- Confirm your existing credit limits – If a creditor is under-reporting your available credit limit on your credit report it can negatively impact your score. Confirm your limit online or from your most recent statement. If it’s greater than what is shown on your credit report, call the card issuer to have it corrected.
- Ask for a re-aging – If you’ve had some delinquencies on a credit card but have been paying on it regularly for at least three months, you can ask the issuer to “re-age” your account. If they agree to it, they will erase the past-due notations on your credit report for that credit card. Keep in mind that debts have a statute of limitations, meaning that there’s only a set amount of time collectors can sue to collect on debts. Don’t be tricked into re-aging, or “bringing back to life,” debts that are not collectable.
Protecting your Increasing Score: What Not to Do
First, do no harm. That’s an excellent medical dictum but also a good policy for protecting your healing credit score. Here are potentially harmful tactics to avoid:
- Attempting to lower your limits – In an effort to enforce some discipline in reducing credit card debt you may think it would be a good idea to call your credit card issuer and request they lower your credit limit. The thinking might be: if it’s not available, you can’t spend it. It’s a noble concept but unfortunately lowering your available credit will probably lower your credit score, too. Remember, you want to have the spending power without tapping all of it.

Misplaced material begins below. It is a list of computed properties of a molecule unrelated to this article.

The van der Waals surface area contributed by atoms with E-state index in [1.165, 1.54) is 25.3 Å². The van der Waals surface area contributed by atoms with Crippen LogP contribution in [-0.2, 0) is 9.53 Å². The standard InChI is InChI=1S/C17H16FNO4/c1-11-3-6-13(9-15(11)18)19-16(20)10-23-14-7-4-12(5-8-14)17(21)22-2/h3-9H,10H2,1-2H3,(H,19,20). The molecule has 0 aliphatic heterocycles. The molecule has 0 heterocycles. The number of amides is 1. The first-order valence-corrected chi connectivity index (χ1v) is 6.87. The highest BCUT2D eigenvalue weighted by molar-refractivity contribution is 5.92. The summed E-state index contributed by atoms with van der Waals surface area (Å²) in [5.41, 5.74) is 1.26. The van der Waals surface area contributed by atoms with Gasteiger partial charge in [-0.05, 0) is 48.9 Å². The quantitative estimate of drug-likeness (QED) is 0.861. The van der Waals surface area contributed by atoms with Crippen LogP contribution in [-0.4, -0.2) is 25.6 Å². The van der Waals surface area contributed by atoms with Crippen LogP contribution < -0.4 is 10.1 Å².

- Transferring balances – Moving money from one credit card to another to gain more favorable interest rates can be a good idea, but the real key to having a higher score is to maintain smaller amounts due on your cards, not a big balance. That said, if you are unable to pay the balances off in full every month, and the interest is hitting your bank account too, if could be in your best interest to consolidate your debt. Look for cards with a lengthy 0% APR offer and a minimal balance transfer fee.
- Skipping regular checkups – Getting your free credit reports and reviewing them for errors is always a good idea, but especially when you’re working to raise your score. Incorrect information or misstated balances can be fixed, but only if you are aware of them.
- Credit repair offers – Most are scams, promising clean credit reports and an increased score; don’t be fooled. Usually, credit repair companies will deliver quick fixes but the problems still exist. What’s more, steps a repair company would take are the same as the ones you can take without paying hefty fees. Take the time to learn about your credit score and repair it yourself.
You know those top-tier FICO score consumers we mentioned earlier? Even some of them have suffered setbacks in the past, including late payments, collections – even tax liens and bankruptcies, according to FICO. And now they’re at the head of the class with the best-of-the-best credit scores. With time, and proper credit debt management, you can join that elite group of folks with scores in the upper 700s.